hahn at physics.mcmaster.ca
Wed Feb 1 20:00:29 PST 2006
> I just never understood. I would love to hear some reasoning as to why
> people use Fedora in production where there are so many other distros
> that are actually designed for production use (and are free).
Fedora is designed for rapid development.
it is not NOT designed for production use.
it does not introduce deliberate and unnecessary incompatibilities.
think of it this way: software develops in frequent small steps.
some are buggy. some are major improvements. a "release" exists
mainly to distinguish specific attractive points in the development
staircase - really it's just a matter of selecting fewer, larger steps.
and yes, fewer steps _necessarily_ implies that each step is higher,
unless you're OK with falling behind.
it's not uncommon to back-port some development to previous releases: this
just means that after an upgrade, there is some minor improvement before the
next major step. again, this inter-release rate of change/improvement is
inherently slower than the mainline development, and does not remove the
absolute necessity for eventually taking a major step. this practice
(back-ports) is a form of forking, and does involve some additional work.
the work involved depends on whether the mainline has taken any major,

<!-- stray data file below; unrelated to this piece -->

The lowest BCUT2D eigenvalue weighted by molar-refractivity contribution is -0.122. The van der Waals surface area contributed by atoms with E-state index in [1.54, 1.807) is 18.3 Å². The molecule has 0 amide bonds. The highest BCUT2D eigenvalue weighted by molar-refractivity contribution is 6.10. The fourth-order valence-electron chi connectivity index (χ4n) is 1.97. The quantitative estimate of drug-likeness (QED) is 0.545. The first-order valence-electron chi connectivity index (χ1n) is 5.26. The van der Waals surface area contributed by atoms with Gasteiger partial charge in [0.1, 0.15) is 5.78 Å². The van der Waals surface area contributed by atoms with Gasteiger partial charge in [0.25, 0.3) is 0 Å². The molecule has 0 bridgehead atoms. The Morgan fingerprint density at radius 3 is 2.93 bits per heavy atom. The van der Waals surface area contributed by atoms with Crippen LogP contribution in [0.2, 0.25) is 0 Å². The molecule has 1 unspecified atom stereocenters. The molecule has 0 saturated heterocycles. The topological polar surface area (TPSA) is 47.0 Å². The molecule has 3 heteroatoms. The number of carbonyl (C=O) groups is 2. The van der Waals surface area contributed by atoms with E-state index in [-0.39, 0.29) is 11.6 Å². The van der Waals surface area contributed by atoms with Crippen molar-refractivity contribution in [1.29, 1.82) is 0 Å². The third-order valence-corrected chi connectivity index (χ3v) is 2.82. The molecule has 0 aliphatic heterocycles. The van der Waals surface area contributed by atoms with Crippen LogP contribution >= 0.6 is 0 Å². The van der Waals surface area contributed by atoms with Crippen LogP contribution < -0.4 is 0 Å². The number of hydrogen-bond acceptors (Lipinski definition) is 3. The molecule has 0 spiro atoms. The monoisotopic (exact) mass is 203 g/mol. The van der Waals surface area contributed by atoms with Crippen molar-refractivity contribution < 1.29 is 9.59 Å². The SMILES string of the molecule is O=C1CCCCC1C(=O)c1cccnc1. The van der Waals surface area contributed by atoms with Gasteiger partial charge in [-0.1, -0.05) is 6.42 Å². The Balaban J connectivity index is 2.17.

"infrastructural" steps - in a sense, release-conservativeness is nothing
more than delaying acceptance of these major changes.
when people invoke "production-worthy" a lot,
they really mean "I want fewer big steps".
I know they're not just being lazy, but I'm not sure
whether they realize the trade-offs.
here's a specific example: it's not uncommon for people to advocate GCC 2.9x,
since those releases often run faster than more recent ones, and sometimes
generate better code. IIRC, 3.x marked a major upgrade in C++ features,
but also introduced incompatibility (calling OO convention? something like
that). people who have finally come to accept 3.x may not rush to embrace
4.x, even though it includes some dramatic improvements (gfortran, SSA, etc).
what to do? sometimes you can simply keep all the options around, but
that is labor-intensive, both for maintenance and use. it's not as easy
to keep around glibc and kernel revisions, but you could still do it.
and if you keep gcc 2.9x around, someone will inevitably use it even
though they'd be better off with gcc 4.x (say, for optimizing data member
I use Fedora in production clusters, and will continue to do so.
the reason is simple: I value being up-to-date (bug-fix and
development-wise). I find that in a cluster, the things that matter
either do not change at breakneck speed (say, glibc), or else can be
nicely updated (I prefer to run a recent kernel.org kernel, and am
perfectly happy compiling my own ssh or gcc update, for instance.)
IMO, clusters should specifically avoid providing too many desktop-y things,
partly just to opt out of many of the updates promulgated by a distro. if
you've got a something approaching a cluster appliance, you don't care about
the latest buffer overflow in gpdf, or whether wine faithfully replicates
the recent WMP bug.
regards, mark hahn.
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